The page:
Missouri shooting: Family demand justice
The family of an unarmed black teenager killed by a police officer in a suburb of the US city of St Louis have called for justice for their son.
The father of Michael Brown, 18, told reporters their son was a "good boy" who "deserved none of this".
The FBI and the US justice department's civil rights division have opened an investigation into the shooting.
On Monday night, police used tear gas and rubber bullets to try to disperse a large crowd in the suburb of Ferguson.
Ferguson Police Chief Tom Jackson said a group which had gathered at a burned-out convenience store became rowdy at dusk.
Members of the crowd threw rocks at police, he said, and there was gunfire coming from the crowd.
Earlier in the day, US Attorney General Eric Holder said the case deserves a "fulsome review".
The justice department has also sent its community relations team to the area.
Thirty-two people were arrested on Sunday after unrest broke out in Ferguson following Brown's death.
People looted shops, vandalised cars and stores, and set a building alight as police tried to block off access to several areas of the city.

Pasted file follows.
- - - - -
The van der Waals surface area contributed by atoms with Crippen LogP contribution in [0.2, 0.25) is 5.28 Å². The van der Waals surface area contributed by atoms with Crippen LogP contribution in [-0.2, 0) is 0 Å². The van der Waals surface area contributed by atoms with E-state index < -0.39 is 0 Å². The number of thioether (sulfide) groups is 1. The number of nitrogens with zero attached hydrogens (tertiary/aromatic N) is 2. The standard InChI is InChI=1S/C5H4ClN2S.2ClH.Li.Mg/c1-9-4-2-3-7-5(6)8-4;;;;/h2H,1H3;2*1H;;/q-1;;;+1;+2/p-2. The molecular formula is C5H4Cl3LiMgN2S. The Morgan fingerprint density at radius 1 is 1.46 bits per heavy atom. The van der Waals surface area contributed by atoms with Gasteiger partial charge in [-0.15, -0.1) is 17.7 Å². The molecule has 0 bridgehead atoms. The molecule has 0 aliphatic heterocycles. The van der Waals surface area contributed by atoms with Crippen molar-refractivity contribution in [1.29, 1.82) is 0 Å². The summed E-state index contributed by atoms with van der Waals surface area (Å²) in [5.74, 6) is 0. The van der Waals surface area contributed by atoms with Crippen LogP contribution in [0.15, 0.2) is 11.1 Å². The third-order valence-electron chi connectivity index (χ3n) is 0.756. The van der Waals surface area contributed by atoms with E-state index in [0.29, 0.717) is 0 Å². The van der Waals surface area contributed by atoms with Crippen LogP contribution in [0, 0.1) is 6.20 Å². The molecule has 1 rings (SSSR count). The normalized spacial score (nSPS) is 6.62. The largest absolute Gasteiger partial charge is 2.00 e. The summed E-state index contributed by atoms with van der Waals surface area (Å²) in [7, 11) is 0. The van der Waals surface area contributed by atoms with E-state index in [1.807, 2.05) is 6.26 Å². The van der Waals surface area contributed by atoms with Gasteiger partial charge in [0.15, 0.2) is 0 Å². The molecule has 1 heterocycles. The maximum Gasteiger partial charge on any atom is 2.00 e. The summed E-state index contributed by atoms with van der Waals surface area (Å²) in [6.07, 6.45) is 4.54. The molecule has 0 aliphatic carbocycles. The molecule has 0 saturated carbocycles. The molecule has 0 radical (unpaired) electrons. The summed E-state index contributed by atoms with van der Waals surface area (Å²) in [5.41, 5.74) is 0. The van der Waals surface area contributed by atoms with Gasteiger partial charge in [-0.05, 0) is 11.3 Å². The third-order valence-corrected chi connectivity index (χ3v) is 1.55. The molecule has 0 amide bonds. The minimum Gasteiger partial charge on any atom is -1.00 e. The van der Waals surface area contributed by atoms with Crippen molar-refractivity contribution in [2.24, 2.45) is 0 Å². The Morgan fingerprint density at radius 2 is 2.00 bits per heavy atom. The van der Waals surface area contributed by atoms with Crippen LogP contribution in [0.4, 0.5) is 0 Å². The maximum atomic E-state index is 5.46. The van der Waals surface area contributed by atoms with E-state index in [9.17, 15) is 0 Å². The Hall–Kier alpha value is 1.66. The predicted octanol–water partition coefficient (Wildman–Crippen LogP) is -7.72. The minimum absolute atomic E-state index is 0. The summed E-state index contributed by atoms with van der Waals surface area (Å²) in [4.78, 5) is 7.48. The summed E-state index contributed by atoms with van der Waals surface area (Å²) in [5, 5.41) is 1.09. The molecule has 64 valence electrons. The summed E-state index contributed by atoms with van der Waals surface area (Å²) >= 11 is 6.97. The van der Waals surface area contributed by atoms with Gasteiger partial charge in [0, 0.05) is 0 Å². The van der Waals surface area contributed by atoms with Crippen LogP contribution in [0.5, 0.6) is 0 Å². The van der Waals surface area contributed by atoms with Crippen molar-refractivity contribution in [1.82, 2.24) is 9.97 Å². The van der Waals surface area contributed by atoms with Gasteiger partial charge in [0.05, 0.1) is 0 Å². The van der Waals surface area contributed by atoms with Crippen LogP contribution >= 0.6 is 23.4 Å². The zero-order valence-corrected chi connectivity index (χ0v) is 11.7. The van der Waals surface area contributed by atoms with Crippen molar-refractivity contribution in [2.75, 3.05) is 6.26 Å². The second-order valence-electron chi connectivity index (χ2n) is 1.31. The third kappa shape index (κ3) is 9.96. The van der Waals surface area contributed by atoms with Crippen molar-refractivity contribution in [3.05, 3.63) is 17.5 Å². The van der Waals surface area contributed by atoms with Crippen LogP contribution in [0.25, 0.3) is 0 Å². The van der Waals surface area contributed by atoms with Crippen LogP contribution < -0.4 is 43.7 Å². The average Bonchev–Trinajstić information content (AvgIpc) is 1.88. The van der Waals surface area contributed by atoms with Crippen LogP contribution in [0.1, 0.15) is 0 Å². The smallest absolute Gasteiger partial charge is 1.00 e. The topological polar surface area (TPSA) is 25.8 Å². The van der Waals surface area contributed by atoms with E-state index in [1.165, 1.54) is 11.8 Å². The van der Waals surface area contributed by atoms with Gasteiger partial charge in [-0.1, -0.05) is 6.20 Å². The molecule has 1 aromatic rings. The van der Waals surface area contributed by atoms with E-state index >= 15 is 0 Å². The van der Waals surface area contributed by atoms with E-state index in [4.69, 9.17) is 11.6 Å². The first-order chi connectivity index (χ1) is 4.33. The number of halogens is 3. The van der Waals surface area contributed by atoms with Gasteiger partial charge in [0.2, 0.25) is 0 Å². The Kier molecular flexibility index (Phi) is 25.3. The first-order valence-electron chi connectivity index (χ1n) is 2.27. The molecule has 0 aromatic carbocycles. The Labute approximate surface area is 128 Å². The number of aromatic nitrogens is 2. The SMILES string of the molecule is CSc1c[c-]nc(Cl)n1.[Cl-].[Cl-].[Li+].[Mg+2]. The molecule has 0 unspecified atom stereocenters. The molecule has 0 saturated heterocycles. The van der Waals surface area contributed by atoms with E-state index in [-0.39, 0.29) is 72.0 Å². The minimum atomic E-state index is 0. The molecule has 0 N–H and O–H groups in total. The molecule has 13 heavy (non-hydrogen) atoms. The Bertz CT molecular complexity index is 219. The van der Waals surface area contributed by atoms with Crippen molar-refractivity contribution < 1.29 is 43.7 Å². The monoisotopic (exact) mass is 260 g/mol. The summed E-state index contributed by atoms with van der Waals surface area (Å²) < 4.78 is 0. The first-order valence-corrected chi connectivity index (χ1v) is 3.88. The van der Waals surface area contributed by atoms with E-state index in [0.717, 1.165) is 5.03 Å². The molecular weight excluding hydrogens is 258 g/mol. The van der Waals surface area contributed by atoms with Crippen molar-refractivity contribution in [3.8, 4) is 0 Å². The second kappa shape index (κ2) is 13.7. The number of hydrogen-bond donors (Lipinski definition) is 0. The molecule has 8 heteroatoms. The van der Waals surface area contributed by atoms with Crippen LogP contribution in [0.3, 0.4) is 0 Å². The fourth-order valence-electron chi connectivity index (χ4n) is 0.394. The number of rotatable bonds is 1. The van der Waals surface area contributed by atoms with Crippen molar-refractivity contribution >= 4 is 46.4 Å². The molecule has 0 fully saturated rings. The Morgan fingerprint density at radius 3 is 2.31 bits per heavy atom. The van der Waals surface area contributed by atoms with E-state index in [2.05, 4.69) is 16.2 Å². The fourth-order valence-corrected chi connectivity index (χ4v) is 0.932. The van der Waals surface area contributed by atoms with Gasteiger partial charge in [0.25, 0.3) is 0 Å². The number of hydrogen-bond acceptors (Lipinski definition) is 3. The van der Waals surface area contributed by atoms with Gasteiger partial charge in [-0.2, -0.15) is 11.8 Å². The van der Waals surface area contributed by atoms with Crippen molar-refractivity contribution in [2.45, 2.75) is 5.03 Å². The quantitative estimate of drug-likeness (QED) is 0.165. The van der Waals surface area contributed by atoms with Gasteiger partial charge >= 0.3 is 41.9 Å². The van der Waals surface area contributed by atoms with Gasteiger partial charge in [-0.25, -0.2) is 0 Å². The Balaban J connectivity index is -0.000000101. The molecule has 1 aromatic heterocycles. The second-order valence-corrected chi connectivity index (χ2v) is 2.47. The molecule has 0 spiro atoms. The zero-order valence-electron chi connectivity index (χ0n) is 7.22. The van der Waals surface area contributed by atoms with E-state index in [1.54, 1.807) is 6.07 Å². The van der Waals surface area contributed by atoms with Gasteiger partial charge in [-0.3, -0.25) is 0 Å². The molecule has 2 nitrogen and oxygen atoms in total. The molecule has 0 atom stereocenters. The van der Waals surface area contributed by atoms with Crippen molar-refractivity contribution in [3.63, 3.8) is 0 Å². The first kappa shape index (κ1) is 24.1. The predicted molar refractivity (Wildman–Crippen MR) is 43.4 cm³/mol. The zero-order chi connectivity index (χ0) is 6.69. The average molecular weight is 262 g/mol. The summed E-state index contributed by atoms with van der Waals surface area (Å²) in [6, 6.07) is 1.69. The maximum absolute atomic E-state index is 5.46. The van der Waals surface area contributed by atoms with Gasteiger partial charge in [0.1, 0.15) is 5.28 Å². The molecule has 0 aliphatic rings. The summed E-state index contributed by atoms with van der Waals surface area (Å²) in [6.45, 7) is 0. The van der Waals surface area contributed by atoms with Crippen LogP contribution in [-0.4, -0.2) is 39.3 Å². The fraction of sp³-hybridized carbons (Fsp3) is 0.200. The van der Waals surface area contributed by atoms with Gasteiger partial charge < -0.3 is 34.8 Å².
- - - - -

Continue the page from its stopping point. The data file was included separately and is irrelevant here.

As residents began the task of cleaning up on Monday, some said they believed the violence was not over.
DeAndre Smith, 30, of Ferguson told the St Louis Post-Dispatch that the rioting reflected a sense of injustice in the community.
"I don't think it's over, honestly," he said. "I just think they got a taste of what fighting back means."
Mayor James Knowles said he understood that people "want to vent their frustrations. We understand they want to speak out", but he added: "We're going to obviously try to urge calm."
The killing has drawn comparisons by some civil rights leaders with the 2012 killing of 17-year-old Trayvon Martin by a Florida neighbourhood watch organiser who was acquitted of murder charges.
Police say Brown was shot several times after a struggle in a police car on Saturday, after an officer encountered Brown and another man on a street in Ferguson.
County Police Chief Jon Belmar said one of the men pushed the officer back into his squad car and a struggle began.
At least one shot was fired from the officer's gun inside the police car, Mr Belmar said, and then the officer shot several more times as Brown ran away.
Dorian Johnson said he was with Michael Brown and he gave a different version of events.
He told local broadcaster WALB a police officer told them to get out of the street and onto the sidewalk, and when they continued walking, the officer confronted them.
After the officer fired, Mr Johnson said, he and Brown ran away. Then Brown turned with his hands in the air and started to get down but the officer approached and "fired several more shots".
A resident on the street where the shooting occurred told the Associated Press news agency Brown had his arms raised but the police officer stood over him and shot him.
Police have not commented on such eyewitness reports, citing their ongoing investigation.
The officer involved has been with the Ferguson police department for six years, and has been placed on paid administrative leave, Mr Belmar said.